Battle of Bukit Timah
On 8 February 1942, the Japanese landed a large force on the western side of Singapore Island. Throughout the following days, further troops were landed and heavy fighting followed as they pushed the mainly Australian defenders from the 22nd Brigade back from their positions on the coast. On 10 February further landings were made against the northern positions occupied by the 27th Brigade between the River Kranji and the Causeway, and steadily the British and Commonwealth lines were pushed back south-east towards the centre of the island.
As the Japanese began advancing towards the strategically important Bukit Timah which offered vital supplies including water, British, Indian, and Australian troops from a variety of units fought actions along the Bukit Timah Road in an effort to blunt the advance. As the Japanese 5th Division, with armoured support, advanced down the Choa Chu Kang Road, British troops and Chinese volunteers from the irregular Dalforce engaged in desperate hand-to-hand fighting, but being poorly equipped, they were forced back and by midnight the Japanese had occupied Bukit Timah.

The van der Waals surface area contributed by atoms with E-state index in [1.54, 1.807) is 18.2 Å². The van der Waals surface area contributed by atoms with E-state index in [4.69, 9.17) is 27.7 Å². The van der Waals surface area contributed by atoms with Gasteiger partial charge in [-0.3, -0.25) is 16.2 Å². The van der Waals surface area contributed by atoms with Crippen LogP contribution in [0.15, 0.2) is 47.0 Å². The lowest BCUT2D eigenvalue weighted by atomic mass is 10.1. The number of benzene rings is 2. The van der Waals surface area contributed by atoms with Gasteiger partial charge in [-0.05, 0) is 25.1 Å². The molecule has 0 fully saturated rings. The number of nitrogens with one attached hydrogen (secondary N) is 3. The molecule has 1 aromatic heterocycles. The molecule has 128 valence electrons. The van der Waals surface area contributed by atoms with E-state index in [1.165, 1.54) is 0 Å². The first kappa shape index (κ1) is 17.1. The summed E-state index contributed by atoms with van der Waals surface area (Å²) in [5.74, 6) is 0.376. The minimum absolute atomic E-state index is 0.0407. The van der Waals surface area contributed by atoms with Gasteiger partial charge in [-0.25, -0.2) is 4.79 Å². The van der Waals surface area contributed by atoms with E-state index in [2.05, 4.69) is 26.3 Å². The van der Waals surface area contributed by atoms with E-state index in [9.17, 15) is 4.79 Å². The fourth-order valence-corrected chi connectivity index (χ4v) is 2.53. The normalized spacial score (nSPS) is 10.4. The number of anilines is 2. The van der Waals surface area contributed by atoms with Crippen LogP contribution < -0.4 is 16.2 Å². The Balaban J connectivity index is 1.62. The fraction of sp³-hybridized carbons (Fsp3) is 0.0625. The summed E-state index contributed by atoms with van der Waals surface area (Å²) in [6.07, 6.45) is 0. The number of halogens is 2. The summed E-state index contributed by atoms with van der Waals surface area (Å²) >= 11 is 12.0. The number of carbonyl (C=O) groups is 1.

On 11 February, two British brigades attempted a counter-attack, but this was turned back; the following day, the Japanese Imperial Guards, outflanked the British positions from the north, and forced them to withdraw. Dalforce was engaged in further fighting, which resulted in heavy Japanese casualties; in revenge the Japanese killed a large number of Chinese civilians nearby after the fighting.
- History of Singapore
- Battle of Singapore
- Japanese order of battle during the Malayan Campaign
- Malaya Command
- Coulthard-Clark, Chris (1998). Where Australians Fought: The Encyclopaedia of Australia's Battles. St Leonards, New South Wales: Allen & Unwin. ISBN 1-86448-611-2.
- Hall, Timothy (1983). The Fall of Singapore 1942. North Ryde, New South Wales: Metheun Australia. ISBN 0-454-00433-8.